While I was figuring out what to do next, a more pressing area of interest emerged – domains and mapping them.
My attempt at setting and running an application, ended up with mixed results. While the web hosting provider didn’t necessarily approve of my application, it did give me enough confidence to continue tinkering on the technical/programming front. But, before deciding on how I wanted to proceed, I first had to dwell a little deeper into domains, and mapping them
A domain name is a string that helps identify a website. They are governed by a Domain Name System (DNS), and any name registered under it, are referred to as a domain name. Such names are often used as friendly terms/aliases that help point users to a particular Internet Protocol (IP). Since the first domain name was sold in 1985, to a company called Symbolics Inc, the number of registered domains has substantially increased – in 1992 the number of domains registered were fewer than 15,000, and it is now well upwards of 294 million domains!
With the products that I have worked on, I hadn’t really focused on how domains map with the hosting infrastructure. And, it was only recently that I needed to actively look into it.
As I wrote before (here and here), Amazon Web Services (AWS) is more than just another hosting provider – it’s so much more! One way we deployed our application on AWS, was using a dual node/server structure. This helped ensure redundancy, and the ability to cater spikes in traffic easily. Here’s an illustration that’s similar to how we hosted our application on AWS.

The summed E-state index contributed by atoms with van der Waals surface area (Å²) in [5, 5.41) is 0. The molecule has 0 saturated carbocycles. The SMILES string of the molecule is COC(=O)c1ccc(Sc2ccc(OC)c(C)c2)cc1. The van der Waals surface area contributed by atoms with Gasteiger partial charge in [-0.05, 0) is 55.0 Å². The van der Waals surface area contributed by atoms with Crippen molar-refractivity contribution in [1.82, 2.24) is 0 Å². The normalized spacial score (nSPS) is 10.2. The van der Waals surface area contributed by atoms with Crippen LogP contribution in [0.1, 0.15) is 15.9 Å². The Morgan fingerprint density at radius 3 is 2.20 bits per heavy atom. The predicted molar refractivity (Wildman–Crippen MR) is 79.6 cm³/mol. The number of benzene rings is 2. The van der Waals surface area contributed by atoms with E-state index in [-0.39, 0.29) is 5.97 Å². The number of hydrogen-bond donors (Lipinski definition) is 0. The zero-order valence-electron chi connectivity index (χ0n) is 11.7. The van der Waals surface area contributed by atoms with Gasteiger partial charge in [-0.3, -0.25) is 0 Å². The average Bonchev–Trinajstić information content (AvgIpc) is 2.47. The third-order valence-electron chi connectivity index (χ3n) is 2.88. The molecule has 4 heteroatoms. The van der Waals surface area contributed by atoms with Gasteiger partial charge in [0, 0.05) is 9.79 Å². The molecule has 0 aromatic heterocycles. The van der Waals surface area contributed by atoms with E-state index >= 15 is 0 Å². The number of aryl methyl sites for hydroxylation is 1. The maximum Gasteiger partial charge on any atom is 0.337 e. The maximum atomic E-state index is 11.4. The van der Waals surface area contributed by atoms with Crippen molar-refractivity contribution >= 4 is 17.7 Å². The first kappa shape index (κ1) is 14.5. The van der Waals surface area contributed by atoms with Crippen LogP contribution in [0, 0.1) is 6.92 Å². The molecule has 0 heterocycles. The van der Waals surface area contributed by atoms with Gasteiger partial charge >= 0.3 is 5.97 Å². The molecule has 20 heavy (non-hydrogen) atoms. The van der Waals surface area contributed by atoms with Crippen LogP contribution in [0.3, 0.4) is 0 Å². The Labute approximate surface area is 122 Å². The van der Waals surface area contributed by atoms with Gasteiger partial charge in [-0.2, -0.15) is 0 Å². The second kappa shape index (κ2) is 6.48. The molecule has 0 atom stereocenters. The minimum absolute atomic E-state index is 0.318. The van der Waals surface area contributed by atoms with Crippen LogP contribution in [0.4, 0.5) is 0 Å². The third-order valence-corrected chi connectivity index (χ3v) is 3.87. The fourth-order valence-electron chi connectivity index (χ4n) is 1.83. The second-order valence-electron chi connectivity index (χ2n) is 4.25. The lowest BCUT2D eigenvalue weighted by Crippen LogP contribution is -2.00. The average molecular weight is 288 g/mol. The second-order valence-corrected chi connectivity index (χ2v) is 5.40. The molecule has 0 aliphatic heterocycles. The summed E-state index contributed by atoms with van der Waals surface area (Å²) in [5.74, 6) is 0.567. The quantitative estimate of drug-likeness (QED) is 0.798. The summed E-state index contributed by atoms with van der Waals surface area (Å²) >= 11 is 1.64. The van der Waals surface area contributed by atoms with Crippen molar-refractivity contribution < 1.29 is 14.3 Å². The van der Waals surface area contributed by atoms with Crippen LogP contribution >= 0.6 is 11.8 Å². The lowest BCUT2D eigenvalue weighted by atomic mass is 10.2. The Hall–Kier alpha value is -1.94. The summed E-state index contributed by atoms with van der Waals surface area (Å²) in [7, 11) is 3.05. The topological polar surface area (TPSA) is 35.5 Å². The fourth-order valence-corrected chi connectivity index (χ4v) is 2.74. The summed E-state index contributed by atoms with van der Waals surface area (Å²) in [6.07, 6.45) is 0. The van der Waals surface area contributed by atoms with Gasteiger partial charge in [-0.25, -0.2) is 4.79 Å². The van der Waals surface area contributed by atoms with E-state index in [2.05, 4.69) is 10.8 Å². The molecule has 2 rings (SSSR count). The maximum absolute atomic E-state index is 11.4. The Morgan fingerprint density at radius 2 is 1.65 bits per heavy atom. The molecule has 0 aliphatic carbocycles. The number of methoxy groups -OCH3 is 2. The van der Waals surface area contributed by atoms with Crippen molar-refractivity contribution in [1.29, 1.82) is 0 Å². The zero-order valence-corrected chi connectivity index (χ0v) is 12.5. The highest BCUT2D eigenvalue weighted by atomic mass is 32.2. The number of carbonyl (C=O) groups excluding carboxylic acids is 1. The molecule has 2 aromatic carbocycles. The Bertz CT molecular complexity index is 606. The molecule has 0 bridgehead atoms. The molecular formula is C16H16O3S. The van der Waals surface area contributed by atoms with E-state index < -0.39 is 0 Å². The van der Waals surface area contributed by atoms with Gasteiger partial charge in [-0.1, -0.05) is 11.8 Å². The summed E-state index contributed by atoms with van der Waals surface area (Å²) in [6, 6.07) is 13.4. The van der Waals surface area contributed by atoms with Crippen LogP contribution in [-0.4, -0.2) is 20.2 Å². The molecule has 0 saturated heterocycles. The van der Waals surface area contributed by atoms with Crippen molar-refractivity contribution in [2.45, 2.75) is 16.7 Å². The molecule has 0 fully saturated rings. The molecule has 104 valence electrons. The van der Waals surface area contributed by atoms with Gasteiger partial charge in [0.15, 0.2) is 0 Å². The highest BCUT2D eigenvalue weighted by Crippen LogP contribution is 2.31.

While the deployment is quite straightforward, mapping the DNS was a bit of a challenge. For starters, all traffic needed to be routed via the Elastic Load Balancer (ELB). To accomplish this, we first directed our domain (www.ourwebsite.com) to the ELB, using a CNAME record . Additionally, since the domain exists as two forms, we had to forward ourwebsite.com to www.ourwebsite.com. This ensured that anyone hitting the traffic was first directed to www.ourwebsite.com, and then to the ELB.
This was a minor change that, unfortunately, took us more than two weeks to sort out. Part of the reason was the steady stream of traffic on our website – traffic that we didn’t want to disrupt in any way.
While the experience was a bit frustrating, it did provide insights into the intricacies of domains and hosting. Underneath the ‘click and setup’ interface, it’s complexity is fascinating.